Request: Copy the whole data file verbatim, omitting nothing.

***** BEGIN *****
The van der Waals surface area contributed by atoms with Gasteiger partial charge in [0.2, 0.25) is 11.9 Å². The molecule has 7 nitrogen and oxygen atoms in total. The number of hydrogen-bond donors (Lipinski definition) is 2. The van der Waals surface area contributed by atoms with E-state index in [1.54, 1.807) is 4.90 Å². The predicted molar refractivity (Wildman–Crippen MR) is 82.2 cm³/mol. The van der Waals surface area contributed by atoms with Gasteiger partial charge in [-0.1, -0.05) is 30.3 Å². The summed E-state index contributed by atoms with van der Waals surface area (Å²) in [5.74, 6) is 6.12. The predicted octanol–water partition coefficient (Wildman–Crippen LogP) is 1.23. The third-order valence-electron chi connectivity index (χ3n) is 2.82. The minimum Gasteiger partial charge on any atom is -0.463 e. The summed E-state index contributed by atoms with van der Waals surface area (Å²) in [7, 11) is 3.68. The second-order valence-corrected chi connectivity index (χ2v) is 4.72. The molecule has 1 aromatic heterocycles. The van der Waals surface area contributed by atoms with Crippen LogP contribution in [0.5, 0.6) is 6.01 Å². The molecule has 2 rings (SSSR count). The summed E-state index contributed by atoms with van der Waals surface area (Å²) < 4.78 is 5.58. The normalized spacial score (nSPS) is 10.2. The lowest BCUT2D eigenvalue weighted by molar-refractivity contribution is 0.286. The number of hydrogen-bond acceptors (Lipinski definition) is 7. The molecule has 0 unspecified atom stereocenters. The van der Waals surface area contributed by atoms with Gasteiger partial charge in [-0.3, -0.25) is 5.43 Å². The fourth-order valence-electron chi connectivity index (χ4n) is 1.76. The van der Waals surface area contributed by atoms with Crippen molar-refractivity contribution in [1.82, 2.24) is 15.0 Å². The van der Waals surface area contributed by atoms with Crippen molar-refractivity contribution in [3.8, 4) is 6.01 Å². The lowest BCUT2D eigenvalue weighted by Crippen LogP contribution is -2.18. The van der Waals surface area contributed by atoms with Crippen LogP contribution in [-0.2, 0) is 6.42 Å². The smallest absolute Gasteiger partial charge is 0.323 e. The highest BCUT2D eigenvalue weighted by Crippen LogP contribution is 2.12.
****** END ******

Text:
The van der Waals surface area contributed by atoms with Gasteiger partial charge in [0.2, 0.25) is 11.9 Å². The molecule has 7 nitrogen and oxygen atoms in total. The number of hydrogen-bond donors (Lipinski definition) is 2. The van der Waals surface area contributed by atoms with E-state index in [1.54, 1.807) is 4.90 Å². The predicted molar refractivity (Wildman–Crippen MR) is 82.2 cm³/mol. The van der Waals surface area contributed by atoms with Gasteiger partial charge in [-0.1, -0.05) is 30.3 Å². The summed E-state index contributed by atoms with van der Waals surface area (Å²) in [5.74, 6) is 6.12. The predicted octanol–water partition coefficient (Wildman–Crippen LogP) is 1.23. The third-order valence-electron chi connectivity index (χ3n) is 2.82. The minimum Gasteiger partial charge on any atom is -0.463 e. The summed E-state index contributed by atoms with van der Waals surface area (Å²) in [7, 11) is 3.68. The second-order valence-corrected chi connectivity index (χ2v) is 4.72. The molecule has 1 aromatic heterocycles. The van der Waals surface area contributed by atoms with Crippen LogP contribution in [0.5, 0.6) is 6.01 Å². The molecule has 2 rings (SSSR count). The summed E-state index contributed by atoms with van der Waals surface area (Å²) < 4.78 is 5.58. The normalized spacial score (nSPS) is 10.2. The lowest BCUT2D eigenvalue weighted by molar-refractivity contribution is 0.286. The number of hydrogen-bond acceptors (Lipinski definition) is 7. The molecule has 0 unspecified atom stereocenters. The van der Waals surface area contributed by atoms with Gasteiger partial charge in [-0.3, -0.25) is 5.43 Å². The fourth-order valence-electron chi connectivity index (χ4n) is 1.76. The van der Waals surface area contributed by atoms with Crippen molar-refractivity contribution in [1.82, 2.24) is 15.0 Å². The van der Waals surface area contributed by atoms with Crippen molar-refractivity contribution in [3.8, 4) is 6.01 Å². The lowest BCUT2D eigenvalue weighted by Crippen LogP contribution is -2.18. The van der Waals surface area contributed by atoms with Crippen LogP contribution in [-0.2, 0) is 6.42 Å². The smallest absolute Gasteiger partial charge is 0.323 e. The highest BCUT2D eigenvalue weighted by Crippen LogP contribution is 2.12.